At first one had to alight at the nearby town of Verton on the main line to Calais, but in 1893 a 1,000 mm (3 ft 3 3⁄8 in) metre gauge branch line was built connecting it with other towns in the region. As well as carrying passengers, there was also goods traffic from the brick-works at Berck Ville. Known locally as le Tortillard for its wandering route, it was closed in 1955.[10] There was a later narrow-gauge line running northwards through the dunes from Berck Plage to Paris-Plage, as Le Touquet was then known. It was built in stages via Merlimont between 1909-12 but gradually sanded over and closed in 1929.
“Banksy is unique to the art world. No other artist captures the hearts and minds of the public like he does,” Syer said. “What this person today seems to have done is needlessly ruin a print worth around £40,000 and reduce its value to almost nothing…[there] are limited numbers of Girl With Balloon prints in the world, today, we lost one and it's a crying shame.”
In October 2018, one of Banksy's works, Balloon Girl, was sold in an auction at Sotheby's in London for £1.04m. However, shortly after the gavel dropped and it was sold, an alarm sounded inside of the picture frame and the canvas passed through a shredder hidden within the frame, partially shredding the picture.[134] Banksy then posted an image of the shredding on Instagram captioned "Going, going, gone...".[135] After the sale, the auction house acknowledged that the self-destruction of the work was a prank by the artist.[136] The prank received wide news coverage around the world, with one newspaper stating that it was "quite possibly the biggest prank in art history."[134] Joey Syer, co-founder of an online platform facilitating art dealer sales,[137] told the Evening Standard: "The auction result will only propel this further and given the media attention this stunt has received, the lucky buyer would see a great return on the £1.02M they paid last night, this is now part of art history in its shredded state and we'd estimate Banksy has added at a minimum 50% to its value, possibly as high as being worth £2m+."[138] A man seen filming the shredding of the picture during its auction has been suggested to be Banksy.[139][140] Banksy has since released a video on how the shredder was installed into the frame and the shredding of the picture, explaining that he had surreptitiously fitted the painting with the shredder a few years previously, in case it ever went up for auction. To explain his rationale for destroying his own artwork, Banksy quoted Picasso: "The urge to destroy is also a creative urge".[141][142] (Although Banksy cited Picasso, this quote is usually attributed to Mikhail Bakunin.) [143] It is not known how the shredder was activated.[144] Banksy has released another video indicating that the painting was intended to be shredded completely. The video shows a sample painting completely shredded by the frame and says: "In rehearsals it worked every time...".[145]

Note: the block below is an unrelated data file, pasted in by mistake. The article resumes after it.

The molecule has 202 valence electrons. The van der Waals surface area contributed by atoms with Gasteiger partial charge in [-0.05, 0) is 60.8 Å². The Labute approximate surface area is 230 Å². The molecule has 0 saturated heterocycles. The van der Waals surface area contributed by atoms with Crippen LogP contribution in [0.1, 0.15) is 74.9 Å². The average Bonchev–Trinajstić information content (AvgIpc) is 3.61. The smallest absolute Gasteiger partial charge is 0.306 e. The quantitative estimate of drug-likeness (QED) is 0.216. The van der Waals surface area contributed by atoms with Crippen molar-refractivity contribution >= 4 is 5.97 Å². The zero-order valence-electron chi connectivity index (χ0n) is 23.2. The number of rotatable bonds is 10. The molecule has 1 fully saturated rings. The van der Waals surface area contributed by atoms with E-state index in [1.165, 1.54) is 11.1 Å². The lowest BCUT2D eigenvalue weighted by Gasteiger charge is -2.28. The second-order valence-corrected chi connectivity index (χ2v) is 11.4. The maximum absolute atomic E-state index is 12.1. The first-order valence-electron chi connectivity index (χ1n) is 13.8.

In May, to coincide with the premiere of Exit Through the Gift Shop in Royal Oak, Banksy visited the Detroit area and left his mark in several places in Detroit and Warren.[93] Shortly after, his work depicting a little boy holding a can of red paint next to the words "I remember when all this was trees" was excavated by the 555 Nonprofit Gallery and Studios. They claim that they do not intend to sell the work but plan to preserve it and display it at their Detroit gallery.[94] There was also an attempted removal of one of the Warren works known as Diamond Girl.[95]


In March 2010, the work Forgive Us Our Trespassing was displayed at the London Bridge in conjunction with Art Below an arts company that put on art shows on the London Underground. The work was censored by the Transport for London (TfL), forbidding display of the work with its halo, because of the prevalence of graffiti in the underground.[87] It was displayed without the halo over the boy's head, but after a few days the halo was repainted by a graffitist, so the TfL disposed of the poster. This decline went through the press and several articles were published remarking on the progress of the poster.[87][88]
The buon fresco technique consists of painting in pigment mixed with water on a thin layer of wet, fresh, lime mortar or plaster. The pigment is then absorbed by the wet plaster; after a number of hours, the plaster dries and reacts with the air: it is this chemical reaction which fixes the pigment particles in the plaster. After this the painting stays for a long time up to centuries in fresh and brilliant colors.
One of the most striking murals features a young girl named Eleanor who is the daughter of Greg Weddig, Grammer’s friend. The monochromatic image features the girl as she looks up towards and the entry of their former home. “[Eleanor] would spend hours outside playing at that corner where that tree was,” Weddig recalled. His daughter hasn’t returned to Paradise since the fire but the mural might encourage her to visit.
Among the structures photographed prior to the opening were a large pinwheel by Banksy,[10] Horse Scaffolding Sculpture by Ben Long,[11] and a twisted truck sculpture, Big Rig Jig by artist Mike Ross which was previously shown at Burning Man in 2007.[12][13][14] Works by 58 artists, including Jenny Holzer, Damien Hirst, Jeff Gillette, Jimmy Cauty and Bill Barminski were featured in the park.[4] Banksy said he contacted the "best artists I could imagine" to exhibit, with two artists turning him down.[15]
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